Ghana Banks on IMF Backing as Country Seeks Ambitious GrowthBy
IMF board to review fiscal, monetary reforms on Wednesday
Economic growth rate is increasing while inflation slows
Ghana’s President Nana Akufo-Addo is banking on good news from the International Monetary Fund after his predecessor nearly derailed an economic recovery plan through overspending.
As the nation awaits the outcome of a review from the Washington-based lender, which may come as soon as Wednesday, on reforms since Ghana entered a $918 million credit program with the lender in 2015, gross domestic product is growing at the fastest pace in more than two years, the central bank is cutting borrowing costs as inflation slows and bond yields are falling.
Ghana’s economy had a soft landing under Akufo-Addo’s New Patriotic Party, with Finance Minister Ken Ofori-Atta announcing tax cuts in March and pledging to reduce the budget deficit by more than half over the next three years. While fiscal shortfall for 2016 was almost double the initial target under the auspices of former President John Mahama, his administration did much of the groundwork to steady inflation and boost growth.
“The old administration started implementing some good policies especially with the IMF program, the currency became stable, inflation and interest rates started trending downwards,” Edem Harrison, a research analyst with Frontline Capital Advisors, said by phone from the capital, Accra. “They have continued this trend into the new administration.”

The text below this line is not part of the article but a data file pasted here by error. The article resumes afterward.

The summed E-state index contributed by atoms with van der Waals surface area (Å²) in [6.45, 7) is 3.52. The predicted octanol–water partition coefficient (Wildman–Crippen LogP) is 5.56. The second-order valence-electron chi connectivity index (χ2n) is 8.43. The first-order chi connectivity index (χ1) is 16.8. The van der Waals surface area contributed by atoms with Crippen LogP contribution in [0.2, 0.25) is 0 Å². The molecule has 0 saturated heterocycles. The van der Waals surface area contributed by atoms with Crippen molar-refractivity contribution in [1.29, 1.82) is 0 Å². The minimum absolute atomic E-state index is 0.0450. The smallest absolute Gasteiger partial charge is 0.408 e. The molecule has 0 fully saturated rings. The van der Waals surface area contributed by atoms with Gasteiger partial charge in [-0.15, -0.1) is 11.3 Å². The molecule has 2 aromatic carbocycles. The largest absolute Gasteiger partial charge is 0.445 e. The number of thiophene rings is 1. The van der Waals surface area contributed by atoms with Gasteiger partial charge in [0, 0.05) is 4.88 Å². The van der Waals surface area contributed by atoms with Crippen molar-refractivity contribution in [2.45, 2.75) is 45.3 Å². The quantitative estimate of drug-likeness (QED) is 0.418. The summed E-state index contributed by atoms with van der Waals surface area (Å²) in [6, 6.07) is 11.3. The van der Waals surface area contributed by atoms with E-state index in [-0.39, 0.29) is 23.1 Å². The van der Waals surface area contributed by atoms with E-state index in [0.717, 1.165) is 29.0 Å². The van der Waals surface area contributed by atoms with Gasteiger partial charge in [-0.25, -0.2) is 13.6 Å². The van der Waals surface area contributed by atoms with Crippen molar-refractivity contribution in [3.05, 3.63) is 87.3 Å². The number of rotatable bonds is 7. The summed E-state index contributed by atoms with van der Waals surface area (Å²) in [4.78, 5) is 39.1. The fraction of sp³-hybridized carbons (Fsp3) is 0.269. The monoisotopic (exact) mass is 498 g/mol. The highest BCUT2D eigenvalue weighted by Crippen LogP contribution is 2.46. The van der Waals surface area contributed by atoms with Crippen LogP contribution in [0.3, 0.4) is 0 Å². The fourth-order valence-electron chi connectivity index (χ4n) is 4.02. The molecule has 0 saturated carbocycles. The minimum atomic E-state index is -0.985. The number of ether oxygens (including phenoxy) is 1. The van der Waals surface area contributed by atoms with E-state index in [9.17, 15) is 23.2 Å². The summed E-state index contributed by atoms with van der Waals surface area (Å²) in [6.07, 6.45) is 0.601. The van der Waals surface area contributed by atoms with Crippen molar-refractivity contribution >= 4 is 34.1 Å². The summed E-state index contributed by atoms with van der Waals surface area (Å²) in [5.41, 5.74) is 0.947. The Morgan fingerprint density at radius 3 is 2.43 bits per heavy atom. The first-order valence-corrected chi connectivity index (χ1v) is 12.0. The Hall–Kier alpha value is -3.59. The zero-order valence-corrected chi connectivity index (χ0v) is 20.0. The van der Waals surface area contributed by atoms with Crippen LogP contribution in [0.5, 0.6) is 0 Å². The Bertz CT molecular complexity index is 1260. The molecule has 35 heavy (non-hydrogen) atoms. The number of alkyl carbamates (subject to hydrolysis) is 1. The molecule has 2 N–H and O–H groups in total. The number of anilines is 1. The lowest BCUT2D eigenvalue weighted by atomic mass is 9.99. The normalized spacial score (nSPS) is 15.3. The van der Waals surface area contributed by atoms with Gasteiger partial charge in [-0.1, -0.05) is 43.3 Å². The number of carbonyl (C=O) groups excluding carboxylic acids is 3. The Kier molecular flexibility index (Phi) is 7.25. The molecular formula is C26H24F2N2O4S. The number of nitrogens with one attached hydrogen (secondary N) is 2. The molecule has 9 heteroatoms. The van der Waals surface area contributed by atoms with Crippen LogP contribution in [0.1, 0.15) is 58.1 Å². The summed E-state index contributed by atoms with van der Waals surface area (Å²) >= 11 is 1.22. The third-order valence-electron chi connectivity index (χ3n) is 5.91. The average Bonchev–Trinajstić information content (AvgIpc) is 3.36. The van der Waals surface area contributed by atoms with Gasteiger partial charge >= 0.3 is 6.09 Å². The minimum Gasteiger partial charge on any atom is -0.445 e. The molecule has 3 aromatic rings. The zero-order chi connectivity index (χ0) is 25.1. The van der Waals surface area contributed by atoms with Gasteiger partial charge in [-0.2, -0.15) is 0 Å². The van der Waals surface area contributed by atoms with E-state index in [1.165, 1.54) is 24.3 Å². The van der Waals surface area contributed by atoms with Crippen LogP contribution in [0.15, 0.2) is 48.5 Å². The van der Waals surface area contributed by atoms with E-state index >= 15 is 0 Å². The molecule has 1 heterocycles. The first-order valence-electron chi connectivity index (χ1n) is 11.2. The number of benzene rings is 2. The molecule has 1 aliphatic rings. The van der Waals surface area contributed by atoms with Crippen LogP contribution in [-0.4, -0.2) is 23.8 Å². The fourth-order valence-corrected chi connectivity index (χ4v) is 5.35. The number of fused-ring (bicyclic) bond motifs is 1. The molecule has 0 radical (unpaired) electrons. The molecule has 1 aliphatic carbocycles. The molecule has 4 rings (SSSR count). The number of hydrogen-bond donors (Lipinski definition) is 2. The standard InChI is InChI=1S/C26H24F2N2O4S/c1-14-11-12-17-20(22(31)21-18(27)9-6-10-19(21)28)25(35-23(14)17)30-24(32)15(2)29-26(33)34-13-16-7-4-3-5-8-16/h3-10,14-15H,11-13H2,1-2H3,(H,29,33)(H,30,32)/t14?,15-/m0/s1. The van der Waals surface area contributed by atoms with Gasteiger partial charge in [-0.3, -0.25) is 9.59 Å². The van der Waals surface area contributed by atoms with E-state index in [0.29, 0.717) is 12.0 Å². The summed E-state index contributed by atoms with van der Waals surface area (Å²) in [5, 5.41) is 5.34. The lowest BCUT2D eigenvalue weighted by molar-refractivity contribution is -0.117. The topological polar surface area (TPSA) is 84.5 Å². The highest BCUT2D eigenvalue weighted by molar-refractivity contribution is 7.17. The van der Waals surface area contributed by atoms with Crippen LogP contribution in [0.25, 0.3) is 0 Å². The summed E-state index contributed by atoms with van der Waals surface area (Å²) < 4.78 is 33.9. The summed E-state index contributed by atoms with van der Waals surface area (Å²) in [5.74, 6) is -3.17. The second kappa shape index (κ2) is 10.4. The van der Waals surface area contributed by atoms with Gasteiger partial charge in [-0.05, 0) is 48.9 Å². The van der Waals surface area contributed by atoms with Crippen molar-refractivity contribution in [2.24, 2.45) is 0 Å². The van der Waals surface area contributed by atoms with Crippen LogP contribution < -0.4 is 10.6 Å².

Still, after eight months some realities are now starting to show as Ofori-Atta said the government will have to cut spending due to weak revenue collection.
Ghana’s budget deficit for 2016 was 9.3 percent of GDP compared with an initial target of 5.3 percent under the IMF program. The government announced in January it discovered about 7 billion cedis ($1.6 billion) in unplanned spending by the previous administration, startling markets and weakening the currency. The shortfall is forecast to narrow to 6.3 percent this year.
“The new administration’s weakness is that their programs and promises to Ghanaians are a bit overambitious,” Harrison said. “They abolished some taxes, but we haven’t seen any innovative ways to reintroduce tax nets and bring in more revenue.”
The Finance Ministry said last month GDP growth may accelerate to 9.1 percent next year, from a projected 6.3 percent in 2017.
Many of the government’s revenue and growth estimates in the March budget are based on projections of increased oil production and lower-than-expected crude prices could erode some of these gains. The world’s second-biggest cocoa producer may also not enjoy the full benefit of its largest crop in six years as a global oversupply has caused London prices to drop by more than a third in the past year.
The cedi strengthened 0.2 percent to 4.4375 per dollar by 7:49 a.m. in Accra on Tuesday.
The IMF will consider an extension of its program with Ghana when its board reviews the country’s progress on reforms at a meeting on Wednesday, the lender said by email. The nation is set to complete the program in December 2018, eight months later than planned, and has no intention to extend it further, according to Ofori-Atta.
“The hole in the budget and the missed program targets for end-2016 only emphasize the need for the IMF program extension to sustain investor confidence,” Courage Martey, an Accra-based economist at Databank Group, said by phone.
— With assistance by Ana Monteiro